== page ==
Tragedy and circumstance can strike at any time. Several students told us how MLS Wellbeing Support has been there for them through difficult times. Many thanks to all the students who chose to share their experiences.
“I was in the unfortunate circumstance of needing the university's support services late last year when the diagnosis of one of my family members with a serious illness had left me emotionally distraught very close to two 100% law exams. Contrasting my experience with the central special consideration system with my experience with Kate is a testament to how important her role is to students. Where the central administration made me even more worried about unattainable and arbitrary deadlines for paperwork and proof, Kate was empathetic and understanding and gave me complete assurances that the Law School would be supportive of what I needed. The centralisation of these services is misguided and foolhardy, and will jeopardise one of the most risky areas of support the university has to provide.”
“A few days before my exams in semester 2 first year one of my best friends took her own life, and I was obviously extremely distraught (especially so a few days out from my Contracts exam). I spoke to Kate over the phone and she was extremely supportive and understanding. She advised that if I was able to I should attempt to sit my remaining exams if possible, but that if I was to fail it would not matter in the slightest, and that she would arrange everything for me to sit supplementary exams if possible, or some other arrangement if required. After seeing her after one exam she was extremely supportive and provided counselling. Her emotional support was invaluable and the reassurance she provided made an absolute tragedy somewhat more bearable in that law school no longer had to be a worry, and I could focus more on my friends/family and emotional well-being. Only someone with a close proximity to the workings of the law school, with her level of experience, candour and sensitivity, could have provided such a service.”
“In first Semester last year I was dealing with the emotional fallout of the death of my sister in drug-related circumstances. My studies suffered and I was forced to confront the Course Unsatisfactory Progress Committee which, inevitably, exacerbated matters. Kate provided the only human, compassionate point of contact in what was otherwise a cold, mechanical and frightening process. Her help and support has gotten me back on track. I find it highly disconcerting that a faculty that constantly preaches well-being will favour re-painting a wall over supporting such a crucial and undervalued resource.”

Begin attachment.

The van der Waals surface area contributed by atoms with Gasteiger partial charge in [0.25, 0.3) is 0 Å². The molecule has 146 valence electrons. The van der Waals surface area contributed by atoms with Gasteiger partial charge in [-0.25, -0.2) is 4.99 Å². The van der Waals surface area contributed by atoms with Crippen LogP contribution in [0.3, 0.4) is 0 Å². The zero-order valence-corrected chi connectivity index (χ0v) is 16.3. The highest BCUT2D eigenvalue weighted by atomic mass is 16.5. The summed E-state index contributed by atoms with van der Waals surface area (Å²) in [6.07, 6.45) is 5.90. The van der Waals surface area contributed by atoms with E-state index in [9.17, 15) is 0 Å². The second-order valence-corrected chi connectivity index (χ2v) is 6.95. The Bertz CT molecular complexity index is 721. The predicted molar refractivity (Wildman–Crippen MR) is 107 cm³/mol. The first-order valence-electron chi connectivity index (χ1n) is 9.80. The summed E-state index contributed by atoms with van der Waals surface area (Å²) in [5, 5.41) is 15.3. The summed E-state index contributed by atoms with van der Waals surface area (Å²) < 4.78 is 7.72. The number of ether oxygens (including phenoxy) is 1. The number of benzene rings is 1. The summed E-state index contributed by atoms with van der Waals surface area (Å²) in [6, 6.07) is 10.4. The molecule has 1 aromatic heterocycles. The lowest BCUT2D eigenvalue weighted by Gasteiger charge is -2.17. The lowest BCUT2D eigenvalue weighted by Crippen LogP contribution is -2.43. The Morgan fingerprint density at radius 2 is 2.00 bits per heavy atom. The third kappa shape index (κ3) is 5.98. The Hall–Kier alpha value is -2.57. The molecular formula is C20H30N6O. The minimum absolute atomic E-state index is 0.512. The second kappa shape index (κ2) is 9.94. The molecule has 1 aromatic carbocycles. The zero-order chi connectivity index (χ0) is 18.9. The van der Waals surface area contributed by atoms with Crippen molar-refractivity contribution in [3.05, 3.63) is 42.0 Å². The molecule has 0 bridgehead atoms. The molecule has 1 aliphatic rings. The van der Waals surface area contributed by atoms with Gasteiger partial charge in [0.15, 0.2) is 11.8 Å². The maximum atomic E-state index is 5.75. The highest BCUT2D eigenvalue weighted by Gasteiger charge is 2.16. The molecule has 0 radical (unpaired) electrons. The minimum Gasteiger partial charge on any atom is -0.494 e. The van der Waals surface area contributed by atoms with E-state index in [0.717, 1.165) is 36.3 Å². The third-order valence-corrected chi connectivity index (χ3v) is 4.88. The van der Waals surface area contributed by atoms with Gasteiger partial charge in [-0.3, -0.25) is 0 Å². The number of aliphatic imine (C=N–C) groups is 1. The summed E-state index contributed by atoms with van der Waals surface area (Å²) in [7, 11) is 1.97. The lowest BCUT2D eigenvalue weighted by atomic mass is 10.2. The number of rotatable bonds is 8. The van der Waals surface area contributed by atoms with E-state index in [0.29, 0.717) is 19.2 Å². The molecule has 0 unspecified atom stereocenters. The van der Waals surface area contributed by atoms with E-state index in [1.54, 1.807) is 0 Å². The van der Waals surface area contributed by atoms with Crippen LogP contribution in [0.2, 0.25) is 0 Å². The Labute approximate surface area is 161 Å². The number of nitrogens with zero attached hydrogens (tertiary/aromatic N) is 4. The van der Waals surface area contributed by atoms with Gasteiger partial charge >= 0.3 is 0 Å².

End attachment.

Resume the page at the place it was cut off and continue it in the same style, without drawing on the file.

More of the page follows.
“In second semester last year, I was dealing with the breakdown of my relationship, clerkships, internships and law school. Kate referred me onto a counsellor and gave me the time and space to feel safe enough to tell her how I felt. I didn't need to sugar coat my grievances with the law school which is almost impossible to do in any respect except with Kate. When these problems began to resurface this year, she also approved my extension for a paper without question.”
“Wellbeing support helped me through a particularly difficult time last year. During the assessment period, an immediate family member entered what would be the final stage of terminal illness. For a 7-week period I flew back and forth to QLD, where the invalid was based. During this time I sat or submitted assessment for 3 JD courses. The final assessment piece for one of these courses was a research essay. When I submitted a paper that was grossly under the word limit, Kate, in concert with my lecturer, approved an additional extension. Kate recognised that my initial offering in no way reflected the extent of my knowledge, as I had been trying to write the paper whilst helping to care for the invalid. I was saddened and disappointed to learn of the proposed axing of her role. It beggars belief that a law school with a rapidly expanding student base should seek to downsize its system for student support. Dean Carolyn Evans wrote in response to last year's Law Student Wellbeing Survey that the results of the survey would 'inform the ongoing efforts of the Law School to support student wellbeing'. I'm genuinely perplexed - how does the removal of the Student Wellbeing Coordinator further this purpose?”